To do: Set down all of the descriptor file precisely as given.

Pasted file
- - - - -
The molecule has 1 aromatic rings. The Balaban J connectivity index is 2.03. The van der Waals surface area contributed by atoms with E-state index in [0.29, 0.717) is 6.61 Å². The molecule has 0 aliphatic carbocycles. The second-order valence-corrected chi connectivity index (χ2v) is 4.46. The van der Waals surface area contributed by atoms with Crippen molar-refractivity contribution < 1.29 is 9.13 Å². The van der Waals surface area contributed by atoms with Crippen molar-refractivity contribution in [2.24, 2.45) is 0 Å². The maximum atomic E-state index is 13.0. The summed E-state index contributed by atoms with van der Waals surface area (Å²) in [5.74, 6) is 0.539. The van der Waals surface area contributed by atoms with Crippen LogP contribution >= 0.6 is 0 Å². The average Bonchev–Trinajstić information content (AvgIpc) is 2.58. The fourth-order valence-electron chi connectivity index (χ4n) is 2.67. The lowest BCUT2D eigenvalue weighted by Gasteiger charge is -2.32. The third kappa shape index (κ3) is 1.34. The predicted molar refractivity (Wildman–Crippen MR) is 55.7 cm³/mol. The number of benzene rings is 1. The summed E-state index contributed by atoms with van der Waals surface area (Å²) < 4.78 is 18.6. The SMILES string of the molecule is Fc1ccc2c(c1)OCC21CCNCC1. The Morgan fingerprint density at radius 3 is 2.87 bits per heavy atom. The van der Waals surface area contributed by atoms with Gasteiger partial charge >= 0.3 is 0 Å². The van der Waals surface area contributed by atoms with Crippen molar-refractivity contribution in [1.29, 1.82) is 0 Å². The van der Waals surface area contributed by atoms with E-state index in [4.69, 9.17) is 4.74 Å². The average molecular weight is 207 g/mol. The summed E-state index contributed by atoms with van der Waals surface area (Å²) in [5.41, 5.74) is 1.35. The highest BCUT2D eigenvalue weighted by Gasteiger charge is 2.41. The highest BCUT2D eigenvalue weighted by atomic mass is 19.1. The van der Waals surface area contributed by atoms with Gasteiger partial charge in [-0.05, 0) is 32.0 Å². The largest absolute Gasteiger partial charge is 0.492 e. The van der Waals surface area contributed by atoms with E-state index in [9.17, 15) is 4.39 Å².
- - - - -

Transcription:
The molecule has 1 aromatic rings. The Balaban J connectivity index is 2.03. The van der Waals surface area contributed by atoms with E-state index in [0.29, 0.717) is 6.61 Å². The molecule has 0 aliphatic carbocycles. The second-order valence-corrected chi connectivity index (χ2v) is 4.46. The van der Waals surface area contributed by atoms with Crippen molar-refractivity contribution < 1.29 is 9.13 Å². The van der Waals surface area contributed by atoms with Crippen molar-refractivity contribution in [2.24, 2.45) is 0 Å². The maximum atomic E-state index is 13.0. The summed E-state index contributed by atoms with van der Waals surface area (Å²) in [5.74, 6) is 0.539. The van der Waals surface area contributed by atoms with Crippen LogP contribution >= 0.6 is 0 Å². The average Bonchev–Trinajstić information content (AvgIpc) is 2.58. The fourth-order valence-electron chi connectivity index (χ4n) is 2.67. The lowest BCUT2D eigenvalue weighted by Gasteiger charge is -2.32. The third kappa shape index (κ3) is 1.34. The predicted molar refractivity (Wildman–Crippen MR) is 55.7 cm³/mol. The number of benzene rings is 1. The summed E-state index contributed by atoms with van der Waals surface area (Å²) < 4.78 is 18.6. The SMILES string of the molecule is Fc1ccc2c(c1)OCC21CCNCC1. The Morgan fingerprint density at radius 3 is 2.87 bits per heavy atom. The van der Waals surface area contributed by atoms with Gasteiger partial charge >= 0.3 is 0 Å². The van der Waals surface area contributed by atoms with Crippen molar-refractivity contribution in [1.29, 1.82) is 0 Å². The van der Waals surface area contributed by atoms with E-state index in [4.69, 9.17) is 4.74 Å². The average molecular weight is 207 g/mol. The summed E-state index contributed by atoms with van der Waals surface area (Å²) in [5.41, 5.74) is 1.35. The highest BCUT2D eigenvalue weighted by Gasteiger charge is 2.41. The highest BCUT2D eigenvalue weighted by atomic mass is 19.1. The van der Waals surface area contributed by atoms with Gasteiger partial charge in [-0.05, 0) is 32.0 Å². The largest absolute Gasteiger partial charge is 0.492 e. The van der Waals surface area contributed by atoms with E-state index in [9.17, 15) is 4.39 Å².